Interventions to increase screening and use of genetic services in young breast cancer survivors and at-risk female relatives: Randomized trial
Maria C. Katapodi
Maria. C. Katapodi
USA: Northwestern University, Feinberg School of Medicine, Chicago (Debra Duquette) | Michigan Department of Health and Human Services, Cancer Genomics, Lansing (Beth Anderson) | Michigan Cancer Surveillance Program, Lansing (Glen Copeland)| University of Michigan, Ann Arbor: School of Nursing (Laurel Northouse, A.M Schafenacker, Victor Mendelson); School of Public Health (Nancy K. Janz, JS Roberts); School of Medicine (Sofia D. Merajver); Comprehensive Cancer Center (Kara J. Milliron); Department of Computational Medicine and Bioinformatics & Michigan Institute for Data Science (Ivo D. Dinov) | Ohio State University, College of Nursing, Columbus (Sonia A. Duffy) | Florida Atlantic University, Boca Raton, FL (Tarsha Jones)| The Phyllis F. Cantor Center for Research in Nursing & Patient Care Services, Dana-Farber Cancer Institute, Harvard Medical School, Boston (Meghan Underhill)
Ort der Datenerhebung
– community settings
2012 bis ongoing
Over the past decades, advances in screening, detection, and treatment have led to a significant reduction in the number of breast cancer deaths in the United States. More specifically, Michigan had a 40% decrease in mortality rates between 1990 (11.9 per 100,000) and 2009 (7.1 per 100,000) among young women diagnosed with breast cancer. However, the Comprehensive Cancer Control Plan for Michigan and the Healthy People 2020 objective is to further “reduce the female breast cancer death rate”. The study strives to accomplish this goal, specifically for female breast cancer survivors diagnosed at 25-45 years old and their female relatives who may also have an increased risk.2
The study has three aims: (1) To identify and survey 3000 female breast cancer survivors reported to the Michigan Cancer Surveillance Program who were diagnosed between the ages of 25-45 years (YBCS) and determine:(a) their breast cancer screening utilization; (b) perceived barriers and facilitators to screening; (c) willingness to participate in a small media, evidence-based intervention to increase breast cancer screening utilization; and (d) willingness to serve as a breast cancer screening advocate for their high-risk female relatives. (2) To identify and survey up to two unaffected first- and/or second- degree female relatives per breast cancer survivor and determine: (a) their breast cancer screening utilization; (b) perceived barriers and facilitators to screening; and (c) willingness to participate in a small media, evidence-based intervention to increase breast cancer screening utilization. (3) To compare the efficacy of two interventions on breast cancer screening utilization and other outcomes among YBCS and their high-risk female relatives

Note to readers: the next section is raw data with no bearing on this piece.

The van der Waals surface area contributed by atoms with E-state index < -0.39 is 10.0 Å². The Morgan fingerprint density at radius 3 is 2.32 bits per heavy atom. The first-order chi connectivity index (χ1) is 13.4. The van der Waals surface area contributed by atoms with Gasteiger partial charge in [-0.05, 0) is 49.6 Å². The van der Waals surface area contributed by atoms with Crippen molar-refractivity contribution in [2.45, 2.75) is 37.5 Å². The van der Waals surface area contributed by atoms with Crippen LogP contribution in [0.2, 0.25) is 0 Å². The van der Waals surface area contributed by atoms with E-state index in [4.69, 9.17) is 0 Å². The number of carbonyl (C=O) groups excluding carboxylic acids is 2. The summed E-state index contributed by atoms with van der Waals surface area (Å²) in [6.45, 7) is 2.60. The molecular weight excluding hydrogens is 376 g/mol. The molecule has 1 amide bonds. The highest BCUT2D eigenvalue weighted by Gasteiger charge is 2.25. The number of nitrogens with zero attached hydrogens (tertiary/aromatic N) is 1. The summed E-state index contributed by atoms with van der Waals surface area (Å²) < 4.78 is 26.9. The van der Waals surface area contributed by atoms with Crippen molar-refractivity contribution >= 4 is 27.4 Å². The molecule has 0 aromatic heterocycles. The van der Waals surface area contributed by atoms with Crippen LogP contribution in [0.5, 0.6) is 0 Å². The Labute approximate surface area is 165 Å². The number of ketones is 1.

This prospective randomized trial involved testing the efficacy of two printed interventions i.e., Targeted vs. Enhanced Tailored designed to increase screening and use of cancer genetic services. Participants were randomly assigned as family units (YBCS and her female relatives) to receive one of two intervention versions. Family units were mailed a self-administered baseline survey prior to receiving the intervention (Time 1). A self-administered follow-up survey was mailed to participants nine months post-intervention.
Erwarteter Nutzen / Relevanz
The study enhanced cancer prevention, control, and efforts toward public health genomics interventions. The two intervention versions provide a successful platform for implemention of public health genomic interventions.